Day 8, September 2016,
As we moved on up Hokkaido’s Japan Sea coast, we checked a couple of michi no eki with a view to staying. The first was rubbish, second one had a big onsen (hot spring) and a rose garden but the parking spot was not good.
We were a bit spoilt by 21 Century Forest. So, we pushed on to the next possibility. this was Shosanbetsu, which has an onsen and a free campsite, near an observatory. This turned out to be a lucky choice.
At the Michi no eki ‘Shosanbetsu’ (R.232) we are directed to the top of the headland and there, sure enough, is an observatory and a tiny campsite, rather exposed, but with a wonderful sea view. There is a large car park also with a view of the sea and a restaurant opposite the observatory but this is already closed for the winter.
Lower down there is an auto campsite, but we decide to stay on top of the headland for the view even if it is a bit blustery. Apart from a couple of bikers in the campsite there is no one around. The campsite is free.
The Observatory on Moon Viewing Day
After we have eaten dinner and it has got dark, people start to arrive at the observatory. We debate going in but it is 200 yen and we remember seeing nothing at Nichihara observatory.
Reconsidering, we do eventually enter and find a handful of people plus a couple of kids surrounding a large telescope operated but a very enthusiastic gentleman.
We realize, coincidentally, it is moon viewing day as the window ledge is decorated with mochi (rice cakes) and susuki (Japanese pampas grass?) Everyone takes turns peering at the moon through the telescope and the man explains that, in fact, you see more detail on the surface if the moon is not full. We also see Vega but, more interestingly, the rings of Saturn and the Ring Nebular; neither of which either of us have seen before. Good value at 200 Yen.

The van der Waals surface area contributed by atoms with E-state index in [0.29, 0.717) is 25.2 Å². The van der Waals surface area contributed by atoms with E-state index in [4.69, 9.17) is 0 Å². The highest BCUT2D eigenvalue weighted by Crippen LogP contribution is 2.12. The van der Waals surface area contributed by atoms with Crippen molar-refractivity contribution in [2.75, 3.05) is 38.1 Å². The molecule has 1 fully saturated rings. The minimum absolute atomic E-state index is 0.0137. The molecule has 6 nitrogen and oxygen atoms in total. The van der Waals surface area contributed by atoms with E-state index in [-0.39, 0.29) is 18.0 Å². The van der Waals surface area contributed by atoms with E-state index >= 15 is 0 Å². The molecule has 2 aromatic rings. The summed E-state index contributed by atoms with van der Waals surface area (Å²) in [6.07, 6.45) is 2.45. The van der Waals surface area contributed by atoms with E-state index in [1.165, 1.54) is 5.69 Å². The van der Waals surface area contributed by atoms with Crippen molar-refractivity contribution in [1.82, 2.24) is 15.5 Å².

Shosanbetsu Toyosaki beach
We breakfast in a handy picnic place with benches, table and view of the sea. It is a bit sheltered keeping us out of the worst of the wind and very close to the car so, practically, perfect.
For a walk, we descend from the top of the headland to a small, desolate, black, sandy beach with a small torii (shrine gate) in the water and another on the cliff face. Then we wander on to a small fishing port and watch fishing boats unloading. D. talks to one of the fishermen who tells her that the life in the area is wonderful in summer but in winter the white out blizzard conditions are so severe you cannot do anything.
We continue along the rather dismal, black, sand beach with shuttered toilets where we meet a man who has just bought a whole salmon from some fishermen. As he puts it in the boot of his car he tells us that he bought it as couldn’t catch one.
This becomes clearer as, further on down the beach, where a small stream joins the sea, we see a group of ten or twelve anglers fishing for salmon. As we watch, one of them catches a large salmon and bashes it on the stones to kill it.
We walk back up to the top of the headland past the michi no eki building and onsen. Here we notice a go-kart track and other unlikely attractions, all of which are closed for the winter.
We drive to the nearest town to buy lunch and supplies for dinner. Another walk in the afternoon and it is getting quite windy. After visiting the michi no eki onsen*, we cook dinner in our sheltered picnic spot. Just as we start to eat, it starts to rain heavily. We could see the storm approaching across the bay and made a timely dash for the car to eat in the dry. The storm intensifies becoming a regular thunderstorm; lightening flashing, the rain lashing and the wind buffeting the car so that it rocks. We sleep warm and dry but, as ever, I have to get up in the night which, in the circumstances, is a major drag.
*The onsen at Shosanbetsu (Misaki no yu) is big, clean and salty. 500 yen/adult
The author is a long term resident of Japan who has and continues to travel the country extensively. Avoiding highways where possible, the author has driven from Kagoshima in Kyushu to Wakanai in Hokkaido covering 20,000 plus kilometres and counting.